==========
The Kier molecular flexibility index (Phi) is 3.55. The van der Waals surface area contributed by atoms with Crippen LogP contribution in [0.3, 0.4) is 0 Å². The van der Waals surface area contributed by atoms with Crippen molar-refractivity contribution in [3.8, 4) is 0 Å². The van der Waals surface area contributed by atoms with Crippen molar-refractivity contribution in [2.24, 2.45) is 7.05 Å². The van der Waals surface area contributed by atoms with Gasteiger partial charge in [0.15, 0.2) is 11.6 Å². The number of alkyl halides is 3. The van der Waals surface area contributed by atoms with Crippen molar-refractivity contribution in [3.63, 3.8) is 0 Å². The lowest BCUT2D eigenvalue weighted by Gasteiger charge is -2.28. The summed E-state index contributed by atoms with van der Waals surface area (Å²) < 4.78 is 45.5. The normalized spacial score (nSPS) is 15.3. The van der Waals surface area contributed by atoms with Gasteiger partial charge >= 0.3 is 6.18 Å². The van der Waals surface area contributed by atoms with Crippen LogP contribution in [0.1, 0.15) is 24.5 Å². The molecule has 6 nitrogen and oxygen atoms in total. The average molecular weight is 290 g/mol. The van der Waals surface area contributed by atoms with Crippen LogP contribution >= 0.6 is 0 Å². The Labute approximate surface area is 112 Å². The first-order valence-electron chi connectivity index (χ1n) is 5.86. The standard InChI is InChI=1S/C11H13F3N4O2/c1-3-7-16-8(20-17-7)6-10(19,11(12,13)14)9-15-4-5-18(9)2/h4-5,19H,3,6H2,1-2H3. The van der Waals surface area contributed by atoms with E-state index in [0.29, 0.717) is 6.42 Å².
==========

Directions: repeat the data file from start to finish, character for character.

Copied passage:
The Kier molecular flexibility index (Phi) is 3.55. The van der Waals surface area contributed by atoms with Crippen LogP contribution in [0.3, 0.4) is 0 Å². The van der Waals surface area contributed by atoms with Crippen molar-refractivity contribution in [3.8, 4) is 0 Å². The van der Waals surface area contributed by atoms with Crippen molar-refractivity contribution in [2.24, 2.45) is 7.05 Å². The van der Waals surface area contributed by atoms with Gasteiger partial charge in [0.15, 0.2) is 11.6 Å². The number of alkyl halides is 3. The van der Waals surface area contributed by atoms with Crippen molar-refractivity contribution in [3.63, 3.8) is 0 Å². The lowest BCUT2D eigenvalue weighted by Gasteiger charge is -2.28. The summed E-state index contributed by atoms with van der Waals surface area (Å²) < 4.78 is 45.5. The normalized spacial score (nSPS) is 15.3. The van der Waals surface area contributed by atoms with Gasteiger partial charge >= 0.3 is 6.18 Å². The van der Waals surface area contributed by atoms with Crippen LogP contribution in [0.1, 0.15) is 24.5 Å². The molecule has 6 nitrogen and oxygen atoms in total. The average molecular weight is 290 g/mol. The van der Waals surface area contributed by atoms with Crippen LogP contribution >= 0.6 is 0 Å². The Labute approximate surface area is 112 Å². The first-order valence-electron chi connectivity index (χ1n) is 5.86. The standard InChI is InChI=1S/C11H13F3N4O2/c1-3-7-16-8(20-17-7)6-10(19,11(12,13)14)9-15-4-5-18(9)2/h4-5,19H,3,6H2,1-2H3. The van der Waals surface area contributed by atoms with E-state index in [0.29, 0.717) is 6.42 Å².